- CFL Combine
- Free Agency
By Perry Lefko
He comes from the University of Toledo and tips the scales at a solid 300 pounds on his six-foot-six frame. Yes, J.P. Bekasiak is a big man and he has a big future ahead of him.
Bekasiak’s impressive athleticism has garnered the attention of scouts on both sides of the border. There is a possibility the hulking defensive lineman may be selected in the National Football League draft or find himself signed as a free agent. If that doesn’t happen, he will likely be selected first overall in the Canadian Football League draft, May 2. Even if he is drafted by an NFL team or signed as a free agent, he is sure to be selected in the first round of the CFL draft.
“I’m committed to either league,” Bekasiak said. “There’s an obvious attraction for the NFL. It’s on a bigger stage, there’s more money involved, so I’m a little more attracted to that. But coming to the CFL I would definitely have no problem. It really wouldn’t matter what team I would go to as long as I could fit into their scheme and help out.”
Bekasiak has already had a workout with the Green Bay Packers, who fancy him as an offensive lineman, a position he’s never played but will gladly learn if it means earning a chance to play in the NFL.
Bekasiak has been working out since early in the new year with a personal trainer, who has pushed him through drills Monday to Friday, occasionally twice a day, to stay in shape and improve on his speed and strength. It had all been geared toward the drills he had to demonstrate last month, both in a pro day conducted by his school for NFL scouts and closer to home at the Canadian Football League’s TransGlobe Evaluation Camp at the University of Toronto. He showed evidence of his brawn and speed at the CFL’s E-Camp, clocking the 40-yard dash in 4.96 seconds, which is considered solid for a man of his size. His time of 4.52 seconds in the 20-yard short shuttle also earned him accolades. He totaled 33 reps in the 225-pound bench press, bettering by three the top figure set last year by Adam Braidwood, the muscular defensive lineman of Washington State who was selected first overall in the 2006 CFL Draft.
“I was always strong and fast in whatever I’ve done and working with a personal trainer, he was there to push me,” Bekasiak said.
Bekasiak, who is close to finishing his marketing degree, played both as an interior lineman and outside lineman at Toledo, the position predicated on the down and distance. In rush situations, he played predominantly inside, while in passing situations he was moved to the end in a three-four set. Bekasiak has no preference, feeling he is strong and tough enough to play inside, while playing on the outside gives him more of an ability to play one-on-one.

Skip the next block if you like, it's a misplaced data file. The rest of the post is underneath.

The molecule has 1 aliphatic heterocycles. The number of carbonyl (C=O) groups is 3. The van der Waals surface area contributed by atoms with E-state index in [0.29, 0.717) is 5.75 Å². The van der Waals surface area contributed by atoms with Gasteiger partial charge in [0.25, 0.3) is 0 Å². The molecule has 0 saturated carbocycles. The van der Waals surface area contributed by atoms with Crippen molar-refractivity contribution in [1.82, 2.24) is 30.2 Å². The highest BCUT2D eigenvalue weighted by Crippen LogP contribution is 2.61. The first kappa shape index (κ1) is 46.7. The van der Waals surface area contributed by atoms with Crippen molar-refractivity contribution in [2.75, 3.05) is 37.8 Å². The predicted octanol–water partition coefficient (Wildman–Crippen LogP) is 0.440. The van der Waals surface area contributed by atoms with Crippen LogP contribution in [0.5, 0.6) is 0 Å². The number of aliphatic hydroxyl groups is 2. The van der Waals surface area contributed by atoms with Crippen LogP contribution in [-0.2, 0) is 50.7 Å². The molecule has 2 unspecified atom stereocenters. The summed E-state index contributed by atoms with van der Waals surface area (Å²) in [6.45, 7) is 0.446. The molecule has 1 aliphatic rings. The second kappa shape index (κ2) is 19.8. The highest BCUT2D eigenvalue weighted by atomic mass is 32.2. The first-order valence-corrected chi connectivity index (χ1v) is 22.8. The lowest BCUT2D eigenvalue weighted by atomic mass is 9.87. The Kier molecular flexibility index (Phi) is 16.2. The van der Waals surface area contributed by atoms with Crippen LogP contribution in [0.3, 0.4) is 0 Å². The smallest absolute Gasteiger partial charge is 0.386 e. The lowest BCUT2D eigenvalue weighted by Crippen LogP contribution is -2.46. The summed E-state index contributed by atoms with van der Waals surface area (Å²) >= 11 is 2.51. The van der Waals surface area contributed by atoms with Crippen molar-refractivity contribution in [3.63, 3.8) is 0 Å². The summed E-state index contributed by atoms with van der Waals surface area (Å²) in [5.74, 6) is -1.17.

He is a product of the same program as Nick Kaczur, who was selected in the third round of the 2005 NFL draft by the New England Patriots, with whom he has graduated into a starting offensive tackle. Because he was playing predominantly as an end, Bekasiak squared off only occasionally against Kaczur in practice in the two years they were teammates.
The fact Bekasiak is being looked at an offensive lineman prospect could make him that much more attractive to an NFL team, similar to what happened last year to Dan Federkeil, the University of Calgary defensive lineman who was signed as a free agent by the Indianapolis Colts as an offensive lineman. The 6-foot-7, 285-pound prospect impressed the Colts enough to keep him as a practice roster player and he elevated himself to the developmental roster of the Super Bowl-winning team. Federkeil had some experience as on offensive lineman playing in some short-yardage situations with his university team, but Bekasiak has never lined up with the offence. He’s been told his toughness could work in his favour playing as a guard.
“I would take any opportunity to play at that level,” Bekasiak said. “That would be a foot in the door. It would just be how dedicated and how hard I work, what I would bring to the team of value and hopefully someone would pick me up and keep me. During the workout (with Green Bay) some of the things were really foreign to me and I didn’t feel very good because I’ve never done stuff like that, but according to the scout my agent talked to he thinks I did a good job.”
Born on January 1, 1982 in Edmonton, Alberta, Bekasiak later moved with his family to the small southwestern town of Wingham and now he lives in Windsor. Bekasiak is somewhat of an unpolished football gem. He played only one year of high school football, basically the only sport he hadn’t tried at that point, followed by a summer of junior football and then several football combines in and around Toronto to showcase himself. Toledo was the only Division One school that offered him a scholarship. He has improved his stats in the last two years, finishing with 29 tackles last year, 2.5 tackles for a loss and a half a sack. In his junior year, he had 22 tackles, four tackles for a loss and two sacks.
Perry Lefko is the CFL’s Director of Communications.